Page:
s it would be if he were of full age; and where a minor has by virtue of this section given an effective consent to any treatment it shall not be necessary to obtain any consent for it from his parent or guardian.7 It would therefore appear that the age of majority has been lowered to 16 in terms of determining the legal capacity to consent to or refuse medical treatment. However, Section 8(3) of the 1969 Act goes on to provide that Section 8 “shall not be construed as making ineffective any consent which would have been effective” in the event “this section had not been enacted”.8 It therefore follows that common law considerations relative to assessing capacity on the basis of the patient’s ability to process and understand information relative to medical treatment in a rational manner may be applied to all minors. Lord Scarman noted in Gillick v West Norfolk and Wisbech Area Health Authorit that fixing the age of minority at 16 was undesirable as it: Brings with it an inflexibility and a rigidity which in some branches of the law can obstruct justice, impede the law’s development and stamp on the law the mark of obsolescence where what is needed is the capacity for development.9 In other words, Lord Scarman felt that it was unrealistic to fix the age of development when many factors influenced a child’s level of maturity and thus the issue of whether or not a minor was in a position to understand the medical treatment proposed and thus make a rational decision about accepting or refusing to accept it. It therefore follows that capacity to consent to or refuse to submit to medical treatment is a subjective issue. Legal capacity to consent to medical treatment or medicine is not determined or fixed on the basis of the individual’s status. Therefore ...Download file to see next pagesRead More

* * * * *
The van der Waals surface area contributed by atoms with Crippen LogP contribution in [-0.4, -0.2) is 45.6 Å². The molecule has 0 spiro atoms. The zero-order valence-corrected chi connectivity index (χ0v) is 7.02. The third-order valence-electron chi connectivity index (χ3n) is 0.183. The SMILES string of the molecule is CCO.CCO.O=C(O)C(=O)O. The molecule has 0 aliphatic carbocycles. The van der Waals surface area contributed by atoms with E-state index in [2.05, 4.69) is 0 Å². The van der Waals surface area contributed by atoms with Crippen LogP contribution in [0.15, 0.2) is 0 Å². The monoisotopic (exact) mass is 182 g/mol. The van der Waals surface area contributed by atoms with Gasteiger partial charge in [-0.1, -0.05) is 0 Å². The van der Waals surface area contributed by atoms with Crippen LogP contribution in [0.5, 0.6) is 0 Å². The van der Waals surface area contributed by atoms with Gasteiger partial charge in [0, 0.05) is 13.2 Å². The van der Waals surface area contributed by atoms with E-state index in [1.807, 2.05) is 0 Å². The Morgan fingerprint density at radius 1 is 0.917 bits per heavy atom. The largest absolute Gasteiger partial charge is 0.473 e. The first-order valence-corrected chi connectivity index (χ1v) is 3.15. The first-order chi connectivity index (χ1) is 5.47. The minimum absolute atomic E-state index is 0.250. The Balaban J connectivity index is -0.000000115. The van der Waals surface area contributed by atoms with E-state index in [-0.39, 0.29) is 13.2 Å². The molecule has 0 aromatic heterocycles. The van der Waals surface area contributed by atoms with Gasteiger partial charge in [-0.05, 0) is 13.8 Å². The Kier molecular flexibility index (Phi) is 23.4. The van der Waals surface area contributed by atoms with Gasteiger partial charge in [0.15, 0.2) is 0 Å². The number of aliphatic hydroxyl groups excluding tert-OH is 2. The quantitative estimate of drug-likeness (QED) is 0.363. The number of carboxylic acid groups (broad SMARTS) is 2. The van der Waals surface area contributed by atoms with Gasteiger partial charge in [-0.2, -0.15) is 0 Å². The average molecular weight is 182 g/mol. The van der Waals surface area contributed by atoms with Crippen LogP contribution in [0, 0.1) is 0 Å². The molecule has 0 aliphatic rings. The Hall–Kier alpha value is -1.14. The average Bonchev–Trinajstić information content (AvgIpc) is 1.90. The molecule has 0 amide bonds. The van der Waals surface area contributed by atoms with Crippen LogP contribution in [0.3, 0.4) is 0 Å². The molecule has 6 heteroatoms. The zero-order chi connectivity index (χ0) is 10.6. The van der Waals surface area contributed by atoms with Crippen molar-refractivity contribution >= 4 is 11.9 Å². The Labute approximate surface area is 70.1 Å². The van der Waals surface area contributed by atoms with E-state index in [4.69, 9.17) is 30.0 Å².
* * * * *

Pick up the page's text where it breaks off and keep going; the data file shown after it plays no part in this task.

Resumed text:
Cite this document
  • APA
  • MLA
  • CHICAGO
(“Medical Law Coursework Example | Topics and Well Written Essays - 6500 words”, n.d.)
Retrieved from https://studentshare.org/law/1396865-medical-law
(Medical Law Coursework Example | Topics and Well Written Essays - 6500 Words)
https://studentshare.org/law/1396865-medical-law.
“Medical Law Coursework Example | Topics and Well Written Essays - 6500 Words”, n.d. https://studentshare.org/law/1396865-medical-law.
  • Cited: 0 times
Comments (0)